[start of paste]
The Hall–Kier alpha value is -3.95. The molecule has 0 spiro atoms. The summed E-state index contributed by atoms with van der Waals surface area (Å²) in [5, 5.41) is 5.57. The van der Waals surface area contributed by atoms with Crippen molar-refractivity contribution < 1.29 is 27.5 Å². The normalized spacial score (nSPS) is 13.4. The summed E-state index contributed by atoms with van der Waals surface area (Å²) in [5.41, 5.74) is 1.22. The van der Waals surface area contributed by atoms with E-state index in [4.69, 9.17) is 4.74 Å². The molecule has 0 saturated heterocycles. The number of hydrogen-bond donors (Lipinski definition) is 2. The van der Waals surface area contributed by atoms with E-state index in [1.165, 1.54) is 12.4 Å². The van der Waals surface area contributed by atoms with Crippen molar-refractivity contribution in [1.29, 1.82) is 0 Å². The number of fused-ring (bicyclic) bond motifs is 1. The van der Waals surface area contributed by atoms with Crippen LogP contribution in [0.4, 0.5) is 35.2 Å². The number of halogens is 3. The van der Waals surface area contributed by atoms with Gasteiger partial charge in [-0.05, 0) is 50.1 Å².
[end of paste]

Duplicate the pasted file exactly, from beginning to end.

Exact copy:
The Hall–Kier alpha value is -3.95. The molecule has 0 spiro atoms. The summed E-state index contributed by atoms with van der Waals surface area (Å²) in [5, 5.41) is 5.57. The van der Waals surface area contributed by atoms with Crippen molar-refractivity contribution < 1.29 is 27.5 Å². The normalized spacial score (nSPS) is 13.4. The summed E-state index contributed by atoms with van der Waals surface area (Å²) in [5.41, 5.74) is 1.22. The van der Waals surface area contributed by atoms with E-state index in [4.69, 9.17) is 4.74 Å². The molecule has 0 saturated heterocycles. The number of hydrogen-bond donors (Lipinski definition) is 2. The van der Waals surface area contributed by atoms with E-state index in [1.165, 1.54) is 12.4 Å². The van der Waals surface area contributed by atoms with Crippen molar-refractivity contribution in [1.29, 1.82) is 0 Å². The number of fused-ring (bicyclic) bond motifs is 1. The van der Waals surface area contributed by atoms with Crippen LogP contribution in [0.4, 0.5) is 35.2 Å². The number of halogens is 3. The van der Waals surface area contributed by atoms with Gasteiger partial charge in [-0.05, 0) is 50.1 Å².